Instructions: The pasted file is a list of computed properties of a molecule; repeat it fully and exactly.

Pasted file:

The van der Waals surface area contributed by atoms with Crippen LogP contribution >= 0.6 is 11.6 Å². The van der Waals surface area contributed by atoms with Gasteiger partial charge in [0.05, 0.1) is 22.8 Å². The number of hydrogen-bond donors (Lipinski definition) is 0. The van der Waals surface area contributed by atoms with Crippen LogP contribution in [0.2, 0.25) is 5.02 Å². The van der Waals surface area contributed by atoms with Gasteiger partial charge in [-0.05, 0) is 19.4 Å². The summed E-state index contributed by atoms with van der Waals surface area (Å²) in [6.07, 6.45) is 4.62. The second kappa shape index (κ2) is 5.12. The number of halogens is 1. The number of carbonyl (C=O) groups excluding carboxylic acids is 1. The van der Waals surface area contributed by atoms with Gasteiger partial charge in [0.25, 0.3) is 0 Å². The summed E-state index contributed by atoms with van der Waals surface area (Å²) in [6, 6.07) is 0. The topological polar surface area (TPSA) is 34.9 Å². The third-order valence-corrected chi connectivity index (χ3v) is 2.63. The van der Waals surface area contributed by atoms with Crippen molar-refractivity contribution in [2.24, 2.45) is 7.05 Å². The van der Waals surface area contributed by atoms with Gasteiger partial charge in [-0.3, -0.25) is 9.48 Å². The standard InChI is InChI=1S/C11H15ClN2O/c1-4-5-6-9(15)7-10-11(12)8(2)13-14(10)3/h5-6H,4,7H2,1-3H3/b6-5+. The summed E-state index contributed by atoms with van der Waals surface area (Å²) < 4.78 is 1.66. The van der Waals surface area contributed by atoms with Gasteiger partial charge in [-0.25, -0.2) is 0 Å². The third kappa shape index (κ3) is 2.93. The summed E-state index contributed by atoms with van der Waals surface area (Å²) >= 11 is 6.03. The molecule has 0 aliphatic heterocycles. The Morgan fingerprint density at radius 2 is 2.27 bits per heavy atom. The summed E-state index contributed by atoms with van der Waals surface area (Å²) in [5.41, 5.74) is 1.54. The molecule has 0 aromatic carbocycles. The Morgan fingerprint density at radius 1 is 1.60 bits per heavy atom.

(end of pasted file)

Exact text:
The van der Waals surface area contributed by atoms with Crippen LogP contribution >= 0.6 is 11.6 Å². The van der Waals surface area contributed by atoms with Gasteiger partial charge in [0.05, 0.1) is 22.8 Å². The number of hydrogen-bond donors (Lipinski definition) is 0. The van der Waals surface area contributed by atoms with Crippen LogP contribution in [0.2, 0.25) is 5.02 Å². The van der Waals surface area contributed by atoms with Gasteiger partial charge in [-0.05, 0) is 19.4 Å². The summed E-state index contributed by atoms with van der Waals surface area (Å²) in [6.07, 6.45) is 4.62. The second kappa shape index (κ2) is 5.12. The number of halogens is 1. The number of carbonyl (C=O) groups excluding carboxylic acids is 1. The van der Waals surface area contributed by atoms with Gasteiger partial charge in [0.25, 0.3) is 0 Å². The summed E-state index contributed by atoms with van der Waals surface area (Å²) in [6, 6.07) is 0. The topological polar surface area (TPSA) is 34.9 Å². The third-order valence-corrected chi connectivity index (χ3v) is 2.63. The van der Waals surface area contributed by atoms with Crippen molar-refractivity contribution in [2.24, 2.45) is 7.05 Å². The van der Waals surface area contributed by atoms with Gasteiger partial charge in [-0.3, -0.25) is 9.48 Å². The standard InChI is InChI=1S/C11H15ClN2O/c1-4-5-6-9(15)7-10-11(12)8(2)13-14(10)3/h5-6H,4,7H2,1-3H3/b6-5+. The summed E-state index contributed by atoms with van der Waals surface area (Å²) < 4.78 is 1.66. The van der Waals surface area contributed by atoms with Gasteiger partial charge in [-0.25, -0.2) is 0 Å². The third kappa shape index (κ3) is 2.93. The summed E-state index contributed by atoms with van der Waals surface area (Å²) >= 11 is 6.03. The molecule has 0 aliphatic heterocycles. The Morgan fingerprint density at radius 2 is 2.27 bits per heavy atom. The summed E-state index contributed by atoms with van der Waals surface area (Å²) in [5.41, 5.74) is 1.54. The molecule has 0 aromatic carbocycles. The Morgan fingerprint density at radius 1 is 1.60 bits per heavy atom.